The receiver system 10 operates in substantially the same manner if the phase control section 14 of FIG. 1 is replaced with either the phase control section 101 of FIG. 2 or the phase control section 141 of FIG. 3. Accordingly, a separate discussion of operation is not provided for the embodiments corresponding to FIGS. 2 and 3.

The present invention provides a number of technical advantages. One such technical advantage is the provision of a receiver system, for example an image-reject quasi-homodyne receiver system, which is insensitive to departure from phase quadrature of the I and Q modulating signals from the high-frequency oscillator used for modulation in a first modulation stage. By providing two separate oscillators of lower frequency for a second modulation stage, each of which has the capability to adjust the phase relationship between the two modulating signals it generates, compensation can be implemented in the second stage for any departure from phase quadrature of the two modulating signals from the high-frequency oscillator for the first stage, so as to provide minimum image power in each of the I and Q channel outputs of the receiver system.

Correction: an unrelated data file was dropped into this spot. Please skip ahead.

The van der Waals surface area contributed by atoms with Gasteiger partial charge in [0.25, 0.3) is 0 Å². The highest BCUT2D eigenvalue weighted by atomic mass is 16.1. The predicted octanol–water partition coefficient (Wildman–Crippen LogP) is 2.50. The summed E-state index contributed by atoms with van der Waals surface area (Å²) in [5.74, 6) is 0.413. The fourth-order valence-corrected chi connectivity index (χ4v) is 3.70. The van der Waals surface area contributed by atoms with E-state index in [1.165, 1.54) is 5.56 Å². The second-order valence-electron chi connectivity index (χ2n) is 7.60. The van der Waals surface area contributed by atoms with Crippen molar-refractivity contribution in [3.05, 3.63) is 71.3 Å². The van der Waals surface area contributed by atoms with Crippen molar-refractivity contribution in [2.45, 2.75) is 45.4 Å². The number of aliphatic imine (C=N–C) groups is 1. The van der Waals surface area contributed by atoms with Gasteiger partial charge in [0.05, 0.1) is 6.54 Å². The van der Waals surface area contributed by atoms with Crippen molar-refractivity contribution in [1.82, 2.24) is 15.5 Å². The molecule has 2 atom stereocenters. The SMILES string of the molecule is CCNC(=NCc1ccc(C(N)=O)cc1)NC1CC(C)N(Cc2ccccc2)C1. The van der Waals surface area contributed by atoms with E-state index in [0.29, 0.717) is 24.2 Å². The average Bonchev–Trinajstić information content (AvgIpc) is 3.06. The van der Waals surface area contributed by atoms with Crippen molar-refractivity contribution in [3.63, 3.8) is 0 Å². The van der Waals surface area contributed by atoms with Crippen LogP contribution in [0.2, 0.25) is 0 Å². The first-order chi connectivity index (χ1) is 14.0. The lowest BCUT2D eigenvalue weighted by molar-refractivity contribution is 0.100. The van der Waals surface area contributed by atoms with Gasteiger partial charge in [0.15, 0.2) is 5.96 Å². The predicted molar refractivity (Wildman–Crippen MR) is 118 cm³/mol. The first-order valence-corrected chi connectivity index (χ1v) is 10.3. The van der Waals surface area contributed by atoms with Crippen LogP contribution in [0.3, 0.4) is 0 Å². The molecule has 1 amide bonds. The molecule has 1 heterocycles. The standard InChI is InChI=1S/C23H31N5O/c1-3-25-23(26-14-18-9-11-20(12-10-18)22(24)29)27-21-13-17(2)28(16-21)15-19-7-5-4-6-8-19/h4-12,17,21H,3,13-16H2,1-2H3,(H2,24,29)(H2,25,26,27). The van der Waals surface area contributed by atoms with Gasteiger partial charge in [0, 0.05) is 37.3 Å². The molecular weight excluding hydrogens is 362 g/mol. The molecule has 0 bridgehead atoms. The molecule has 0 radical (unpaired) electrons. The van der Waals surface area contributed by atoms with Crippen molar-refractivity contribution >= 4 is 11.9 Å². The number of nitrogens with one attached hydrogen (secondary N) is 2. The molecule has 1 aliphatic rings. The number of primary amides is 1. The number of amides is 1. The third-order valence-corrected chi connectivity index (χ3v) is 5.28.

A related advantage is that there is no need to provide phase compensation in the high-frequency oscillator which produces the modulating signals for the first modulation stage. This has the advantage of reducing the complexity of the circuit design process, because it is easier to implement phase adjustment in lower-frequency oscillators of the type used for the second stage than in higher-frequency oscillator of the type used for the first stage.

Although three embodiments have been illustrated and described in detail, it should be understood that various substitutions and alterations can be made therein without departing from the scope of the present invention. For example, in the disclosed embodiment, the oscillator which produces the modulating signals for the first modulation stage does not have any capability to facilitate a phase adjustment between its output signals. However, it would be possible to provide some capability for phase adjustment within this oscillator, such as a coarse level of phase adjustment. As another example, the disclosed embodiment includes a low noise amplifier before the first modulation stage, and low pass filters between the first and second modulation stages, but there are other circuit configurations which also fall within the scope of the present invention.